You can’t go wrong with fudge. You also can’t go wrong with anything titled “salted caramel,” so why not put the two together? Ever since my mother was young, she has been spending the summers up in Cape Cod, MA, which is a tradition that she kept with my brothers and I as well. Downtown, there is the incredibly popular “Candy Manor,” a shop supplying both eager tourists and “yocal locals” alike with everything from penny candy, to truffles, chocolates, and their specialty fudge. You don’t even have to walk into that little shop to smell the overwhelmingly rich smell of fudge. Whether it be peanut butter swirl, marshmallow flush, peppermint, oreo, or cranberry pecan, they have every type of flavor anyone could ever want. Aside from the unforgettable smell, the last memory I have of tasting this fudge dates back to when I was around the age of 10. It is a taste I will never forget and is something that had a large influence on today’s recipe that I created back around the Holidays. Around Thanksgiving, Christmas, and New Years, there are a lot of sweet treats going around. However, because my body is not in a place where it can handle AIP cookies and things of the like, I choose to go for fudge instead. With the combination of Tinstar Food’s brown butter ghee, maca powder, and coconut products, the fudge on its own is naturally sweet. Overall, it is a very versatile recipe. That being said, I would say that the best version is that which contains both coconut oil and ghee, as well as maca powder, which, as a note, is not 100% AIP friendly. Together, these ingredients make for a perfectly decadent fudge. If you want your fudge to have texture, do not puree the shredded coconut into the fudge. On the other hand, if you want a creamy, smooth, melt-in-your-mouth kind of fudge, then go ahead a puree away. All in all, this fudge has a strong resemblance of sweet, salt, and oh so yummy salted caramels, only in a protein packed, fudge form. What could be better? If you are not following the AIP, feel free to add chopped walnuts or pecans.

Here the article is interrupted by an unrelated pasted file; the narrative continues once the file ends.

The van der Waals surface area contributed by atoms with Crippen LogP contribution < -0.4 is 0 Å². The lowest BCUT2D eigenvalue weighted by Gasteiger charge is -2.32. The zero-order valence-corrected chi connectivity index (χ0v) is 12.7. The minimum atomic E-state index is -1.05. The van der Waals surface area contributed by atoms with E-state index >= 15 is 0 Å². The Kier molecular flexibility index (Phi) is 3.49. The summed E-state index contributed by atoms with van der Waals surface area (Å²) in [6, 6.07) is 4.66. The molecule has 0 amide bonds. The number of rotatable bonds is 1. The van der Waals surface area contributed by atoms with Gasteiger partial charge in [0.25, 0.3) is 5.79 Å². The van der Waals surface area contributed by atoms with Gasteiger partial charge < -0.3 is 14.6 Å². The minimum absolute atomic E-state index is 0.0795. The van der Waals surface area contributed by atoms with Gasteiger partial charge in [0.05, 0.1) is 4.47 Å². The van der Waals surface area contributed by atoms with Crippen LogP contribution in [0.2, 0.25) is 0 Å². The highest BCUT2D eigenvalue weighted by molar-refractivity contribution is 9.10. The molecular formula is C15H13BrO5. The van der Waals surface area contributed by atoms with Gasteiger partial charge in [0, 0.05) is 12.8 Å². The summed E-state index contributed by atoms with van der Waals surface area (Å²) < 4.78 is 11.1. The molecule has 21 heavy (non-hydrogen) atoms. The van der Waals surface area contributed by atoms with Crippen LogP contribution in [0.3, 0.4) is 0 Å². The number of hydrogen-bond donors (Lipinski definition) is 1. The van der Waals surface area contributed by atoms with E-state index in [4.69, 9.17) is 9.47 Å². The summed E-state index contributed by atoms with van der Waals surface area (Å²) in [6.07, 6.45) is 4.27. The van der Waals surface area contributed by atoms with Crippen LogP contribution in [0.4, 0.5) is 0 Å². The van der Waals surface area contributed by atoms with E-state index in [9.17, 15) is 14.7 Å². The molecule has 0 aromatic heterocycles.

Salted Caramel Fudge
- 1/4 cup Tinstar Food’s brown butter ghee (or) non-hydrogenated palm shortening for AIP
- 1/4 cup coconut oil
- 1/4 cup Vital Protein’s collagen powder
- 2 tbsp maple sugar (or) stevia for Keto
- 1 1/2 tsp maca powder (omit for AIP)
- 1 1/2 tsp vanilla powder
- 1 tbsp coconut flour
- 1/2 cup shredded unsweetened coconut
- 1/2 tsp sea salt
- In a food processor, puree the first six ingredients together until smooth.
- Next, either pulse in the shredded coconut until broken down (or) mix it in by hand to keep it in shredded form.
- Scoop the mixture into desired candy molds or a standard loaf pan lined with parchment paper, then stick whichever container you use into the freezer to allow the fudge to set.
To make low-FODMAP, omit coconut flour and shredded coconut.
Sprinkle with more sea salt for garnish.
2 Timothy 1:7 “For the Spirit God gave us does not make us timid, but gives us power, love and self-discipline.”
Samantha Teague (@cavewomanskills) says
These look scrumdiddlyumtious. Would they work well without the collagen addition? I still haven’t purchased a container of that…
Thank you for sharing ?
Yes it would! I have made it without it.
What is vanilla powder??
what would happen if you used gelatin and not collagen?
I noticed on this recipe that you used Collagen Proteins (Green Label). Can we use beef gelatin collagen? I love all these recipes but buying so many different things for each recipe gets expensive and for one person I can’t justify doing so?
Julia Stearns @ Healthirony says
Wow! This salted caramel fudge looks amazing! I would try making these fudges for sure! Can I post it on my blog?